|The US good guys stop the movement of looted item where |
so many (Ind, HK, Thai, UK) had failed
Earlier this year, a sandstone sculpture from the 11th or 12th century that had been on Interpol’s list of top 10 most wanted stolen pieces of art was returned to India. The 350-pound sculpture representing the deities Vishnu and Lakshmi had been stolen in 2009 from the Gadgach Temple in India. U.S. Immigration and Customs Enforcement agents learned that the sculpture had been transported to Hong Kong from India. From there, it was sold to a dealer in Thailand and then re-sold to a buyer in London, officials said. The London buyer shipped the sculpture to New York City for an exhibition in March 2010. Officials intercepted it before it could be shipped back to London.The London owner is not named. There are more details here:
The investigation that led to this repatriation began on April 13, 2010, when HSI New York special agents received information that the Indian sandstone sculptures recently looted from India were being offered for sale in the US. HSI special agents discovered that the 'Vishnu and Lakshmi' sculpture was transported from India to Hong Kong. From there, it was sold to a dealer in Thailand, and then resold to a buyer in London. The London buyer shipped the sculpture to New York City for an exhibition in March 2010. On April 15, 2010, HSI special agents recovered the piece while it was being shipped back to London. On July 12, 2010, as a direct result of the 'Vishnu and Lakshmi' seizure, a sister piece, the 'Vishnu and Parvati', was seized. It was transported to Hong Kong, sold to a buyer in New York and then sold and shipped to a buyer in Basel, Switzerland. On July 7, 2011, the Indian black stone Bodhisattva figure was discovered being smuggled into America at Newark Airport by US Customs and Border Protection officers. HSI special agents seized it after discovering that its accompanying paperwork declared Great Britain as a false country of origin. In addition, the item was grossly undervalued.Again, the dealers are not named. The case is not discussed by "Cultural Property Observer' who prefers to keep quiet about cases like this which call into doubt his own lobbying activities trying to get stuff 'laundered' through being taken to other countries from where they are then imported into the US freed from scrutiny. This is precisely why we should be talking about these cases and seeing how we can combat this problem. If the dealers have any propositions, let us hear them.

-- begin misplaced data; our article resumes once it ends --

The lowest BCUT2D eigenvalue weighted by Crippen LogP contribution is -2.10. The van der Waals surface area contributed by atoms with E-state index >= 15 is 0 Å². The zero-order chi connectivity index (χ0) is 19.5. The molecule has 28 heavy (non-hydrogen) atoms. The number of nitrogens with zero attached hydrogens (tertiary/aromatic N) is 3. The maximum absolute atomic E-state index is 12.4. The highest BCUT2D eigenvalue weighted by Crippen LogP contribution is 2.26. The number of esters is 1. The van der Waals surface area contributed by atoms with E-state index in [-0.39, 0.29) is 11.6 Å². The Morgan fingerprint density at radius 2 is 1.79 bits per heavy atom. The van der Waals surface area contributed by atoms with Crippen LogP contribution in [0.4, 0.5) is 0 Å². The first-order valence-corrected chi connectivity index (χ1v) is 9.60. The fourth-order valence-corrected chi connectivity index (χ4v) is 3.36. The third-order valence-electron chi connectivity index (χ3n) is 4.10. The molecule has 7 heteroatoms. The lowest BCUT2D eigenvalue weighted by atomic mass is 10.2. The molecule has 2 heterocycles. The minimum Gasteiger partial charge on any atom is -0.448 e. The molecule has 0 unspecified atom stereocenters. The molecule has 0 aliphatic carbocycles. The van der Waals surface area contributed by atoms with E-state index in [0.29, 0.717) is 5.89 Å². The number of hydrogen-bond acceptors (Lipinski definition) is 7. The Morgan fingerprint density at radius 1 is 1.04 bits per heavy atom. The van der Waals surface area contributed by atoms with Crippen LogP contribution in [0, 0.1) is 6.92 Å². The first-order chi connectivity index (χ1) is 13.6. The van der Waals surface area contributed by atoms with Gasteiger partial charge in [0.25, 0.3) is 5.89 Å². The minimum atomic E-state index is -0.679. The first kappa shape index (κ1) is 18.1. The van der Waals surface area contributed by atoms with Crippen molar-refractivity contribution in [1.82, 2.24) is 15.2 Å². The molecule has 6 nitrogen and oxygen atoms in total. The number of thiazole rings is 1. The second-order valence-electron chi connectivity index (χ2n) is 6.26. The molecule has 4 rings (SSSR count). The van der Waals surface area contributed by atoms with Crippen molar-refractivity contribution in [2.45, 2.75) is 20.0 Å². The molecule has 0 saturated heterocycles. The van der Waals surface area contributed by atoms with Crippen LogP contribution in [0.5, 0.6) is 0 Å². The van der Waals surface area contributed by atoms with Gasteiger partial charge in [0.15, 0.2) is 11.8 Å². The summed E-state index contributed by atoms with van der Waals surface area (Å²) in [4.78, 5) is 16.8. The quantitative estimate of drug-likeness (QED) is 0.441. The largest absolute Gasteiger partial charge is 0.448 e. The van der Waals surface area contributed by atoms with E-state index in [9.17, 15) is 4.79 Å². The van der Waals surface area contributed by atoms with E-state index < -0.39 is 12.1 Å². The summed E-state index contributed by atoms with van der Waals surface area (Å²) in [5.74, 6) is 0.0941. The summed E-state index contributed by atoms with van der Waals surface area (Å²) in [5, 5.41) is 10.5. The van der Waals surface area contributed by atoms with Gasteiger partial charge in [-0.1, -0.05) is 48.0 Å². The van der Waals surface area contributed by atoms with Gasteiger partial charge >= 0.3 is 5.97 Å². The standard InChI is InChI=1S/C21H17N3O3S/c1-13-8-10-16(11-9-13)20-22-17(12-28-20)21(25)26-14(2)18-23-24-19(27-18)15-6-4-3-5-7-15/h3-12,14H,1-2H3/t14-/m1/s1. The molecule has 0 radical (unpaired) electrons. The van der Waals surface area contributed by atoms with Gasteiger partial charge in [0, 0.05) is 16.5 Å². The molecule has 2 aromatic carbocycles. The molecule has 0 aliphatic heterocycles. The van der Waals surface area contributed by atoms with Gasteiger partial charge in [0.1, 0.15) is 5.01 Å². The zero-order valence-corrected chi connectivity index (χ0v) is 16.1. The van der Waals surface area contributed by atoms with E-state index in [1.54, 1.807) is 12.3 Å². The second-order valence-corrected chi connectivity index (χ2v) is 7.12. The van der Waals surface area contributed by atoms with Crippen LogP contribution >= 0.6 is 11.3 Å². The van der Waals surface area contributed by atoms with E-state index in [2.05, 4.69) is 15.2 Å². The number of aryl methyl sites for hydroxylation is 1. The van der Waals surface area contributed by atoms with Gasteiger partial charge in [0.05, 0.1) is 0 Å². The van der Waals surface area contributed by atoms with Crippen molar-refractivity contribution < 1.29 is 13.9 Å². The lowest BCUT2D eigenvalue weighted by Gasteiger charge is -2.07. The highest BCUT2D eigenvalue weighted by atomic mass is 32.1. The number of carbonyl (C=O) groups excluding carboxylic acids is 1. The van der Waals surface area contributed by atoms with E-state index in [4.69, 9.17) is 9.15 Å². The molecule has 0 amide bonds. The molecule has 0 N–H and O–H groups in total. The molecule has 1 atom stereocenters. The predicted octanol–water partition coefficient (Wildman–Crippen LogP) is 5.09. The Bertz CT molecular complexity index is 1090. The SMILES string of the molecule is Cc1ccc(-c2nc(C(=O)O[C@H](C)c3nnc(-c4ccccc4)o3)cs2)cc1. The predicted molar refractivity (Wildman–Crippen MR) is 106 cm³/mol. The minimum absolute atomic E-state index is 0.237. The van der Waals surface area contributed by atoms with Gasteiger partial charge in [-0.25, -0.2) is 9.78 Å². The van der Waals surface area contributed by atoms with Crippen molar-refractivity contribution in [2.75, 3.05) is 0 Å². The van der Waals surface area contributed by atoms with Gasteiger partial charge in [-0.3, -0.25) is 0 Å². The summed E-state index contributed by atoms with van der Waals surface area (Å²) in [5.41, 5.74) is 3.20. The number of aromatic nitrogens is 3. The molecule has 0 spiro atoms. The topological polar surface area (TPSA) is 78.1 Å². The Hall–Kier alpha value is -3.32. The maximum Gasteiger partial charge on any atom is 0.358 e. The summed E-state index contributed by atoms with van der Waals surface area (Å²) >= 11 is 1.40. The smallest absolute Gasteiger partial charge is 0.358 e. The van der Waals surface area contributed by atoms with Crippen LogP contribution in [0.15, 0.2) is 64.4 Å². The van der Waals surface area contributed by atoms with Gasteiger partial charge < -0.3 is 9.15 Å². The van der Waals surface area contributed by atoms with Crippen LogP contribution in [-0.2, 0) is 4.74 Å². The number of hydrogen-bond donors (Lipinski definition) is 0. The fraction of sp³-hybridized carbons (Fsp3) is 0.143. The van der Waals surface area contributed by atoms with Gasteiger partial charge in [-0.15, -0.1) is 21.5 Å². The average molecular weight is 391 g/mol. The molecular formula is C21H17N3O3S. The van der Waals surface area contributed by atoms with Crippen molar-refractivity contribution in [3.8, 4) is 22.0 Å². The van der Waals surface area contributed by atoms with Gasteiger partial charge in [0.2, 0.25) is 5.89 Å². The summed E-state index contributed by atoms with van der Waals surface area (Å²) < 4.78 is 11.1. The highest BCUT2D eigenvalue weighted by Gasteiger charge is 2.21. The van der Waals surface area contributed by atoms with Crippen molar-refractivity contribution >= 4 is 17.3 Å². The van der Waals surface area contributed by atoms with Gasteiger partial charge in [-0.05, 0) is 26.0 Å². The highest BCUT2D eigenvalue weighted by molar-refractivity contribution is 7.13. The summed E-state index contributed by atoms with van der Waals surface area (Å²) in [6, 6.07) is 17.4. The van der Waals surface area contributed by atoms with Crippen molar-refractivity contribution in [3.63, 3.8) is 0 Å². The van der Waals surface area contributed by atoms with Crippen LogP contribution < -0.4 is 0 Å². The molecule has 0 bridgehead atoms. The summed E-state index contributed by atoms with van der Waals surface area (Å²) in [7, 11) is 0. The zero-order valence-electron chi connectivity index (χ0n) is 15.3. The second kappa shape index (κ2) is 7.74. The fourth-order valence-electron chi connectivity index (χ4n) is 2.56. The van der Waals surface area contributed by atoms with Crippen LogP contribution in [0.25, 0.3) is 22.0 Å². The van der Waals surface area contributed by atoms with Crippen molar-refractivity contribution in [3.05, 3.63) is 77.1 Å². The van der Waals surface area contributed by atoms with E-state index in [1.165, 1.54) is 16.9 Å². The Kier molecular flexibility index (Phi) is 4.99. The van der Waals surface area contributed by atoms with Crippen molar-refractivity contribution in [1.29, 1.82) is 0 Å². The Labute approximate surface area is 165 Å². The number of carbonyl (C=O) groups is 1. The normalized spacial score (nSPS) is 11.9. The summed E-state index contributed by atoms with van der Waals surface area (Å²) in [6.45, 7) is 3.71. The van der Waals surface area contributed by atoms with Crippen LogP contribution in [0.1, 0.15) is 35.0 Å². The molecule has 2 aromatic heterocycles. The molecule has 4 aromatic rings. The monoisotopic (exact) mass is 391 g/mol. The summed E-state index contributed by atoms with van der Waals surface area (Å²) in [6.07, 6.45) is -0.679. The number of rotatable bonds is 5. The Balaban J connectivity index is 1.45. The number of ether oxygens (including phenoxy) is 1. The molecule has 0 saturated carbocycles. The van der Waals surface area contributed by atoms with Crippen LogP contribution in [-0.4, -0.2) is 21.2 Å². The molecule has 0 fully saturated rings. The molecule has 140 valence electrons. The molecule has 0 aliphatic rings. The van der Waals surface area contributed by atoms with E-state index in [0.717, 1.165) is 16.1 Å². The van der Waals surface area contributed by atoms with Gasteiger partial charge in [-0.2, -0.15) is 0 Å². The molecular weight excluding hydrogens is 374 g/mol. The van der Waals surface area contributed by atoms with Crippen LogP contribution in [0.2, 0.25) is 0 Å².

ICE returns recovered, 'most wanted' stolen antiquities to India, January 14, 2014
US returns three ancient stolen sculptures worth $1.5 million to India: January 15, 2014